Mughals from the Margins: Regional Histories and Imperial Conquest in 17th-Century Southern India

Friday, January 4, 2019: 8:50 AM
Chicago Room (Palmer House Hilton)
Subah Dayal, Tulane University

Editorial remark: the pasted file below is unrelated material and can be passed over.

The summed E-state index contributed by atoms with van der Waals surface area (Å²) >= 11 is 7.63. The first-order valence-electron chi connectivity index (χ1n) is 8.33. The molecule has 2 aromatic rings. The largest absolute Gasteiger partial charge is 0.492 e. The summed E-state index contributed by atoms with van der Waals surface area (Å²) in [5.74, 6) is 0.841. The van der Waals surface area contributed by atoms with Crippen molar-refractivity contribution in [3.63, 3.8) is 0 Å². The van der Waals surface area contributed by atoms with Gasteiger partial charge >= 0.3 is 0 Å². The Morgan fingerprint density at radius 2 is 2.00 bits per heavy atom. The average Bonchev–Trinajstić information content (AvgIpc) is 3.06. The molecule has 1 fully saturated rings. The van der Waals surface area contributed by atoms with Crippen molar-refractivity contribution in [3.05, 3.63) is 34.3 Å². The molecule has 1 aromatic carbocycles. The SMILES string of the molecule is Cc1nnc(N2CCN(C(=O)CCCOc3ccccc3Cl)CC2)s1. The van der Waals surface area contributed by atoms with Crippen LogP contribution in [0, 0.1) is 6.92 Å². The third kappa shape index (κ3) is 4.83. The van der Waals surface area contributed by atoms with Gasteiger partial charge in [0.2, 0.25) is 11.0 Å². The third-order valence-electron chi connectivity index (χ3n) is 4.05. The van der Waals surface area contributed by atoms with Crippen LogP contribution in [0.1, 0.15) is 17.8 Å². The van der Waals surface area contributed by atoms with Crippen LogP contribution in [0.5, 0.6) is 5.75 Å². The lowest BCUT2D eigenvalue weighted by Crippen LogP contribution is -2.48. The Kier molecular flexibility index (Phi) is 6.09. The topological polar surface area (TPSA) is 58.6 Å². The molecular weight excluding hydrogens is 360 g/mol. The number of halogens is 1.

Historians often cast the Mughal empire's territorial expansion, in all parts of the Indian subcontinent, as pre-given and inevitable. However, for much of the seventeenth century, peninsular India or the Deccan remained beyond empire's ambit. This paper examines how regional histories, produced away from the imperial center, envisioned empire, and explores processes of contesting, negotiating, and consolidating Mughal ambitions. It explores counter-narratives of imperial conquest and considers the meanings of all things 'Mughal' from the viewpoint of regional poet-historians, who observed royal princes, an imperial army, and its soldiers and commanders, with a mix of awe, mistrust, and suspicion. In refusing to give up their local affinities of language, region, and locale, those who lay beyond empire questioned the all-encompassing and capacious uses of the term 'Mughal', often deploying insults and humor in their writings, to ridicule imperial occupation of the Deccan. Regional observers called into question the criteria for being imperial, always emphasizing the limits of Mughal institutions, cultural forms, and practices of incorporation. In other words, this paper asks - what did an early modern empire mean for those who were not it? How was it apprehended, received, and made sense of from without? By interrogating regional histories, it argues for exploring early modern empires from the margins, and to consider non-imperial imaginaries that contested the meanings and vision of imperial conquest.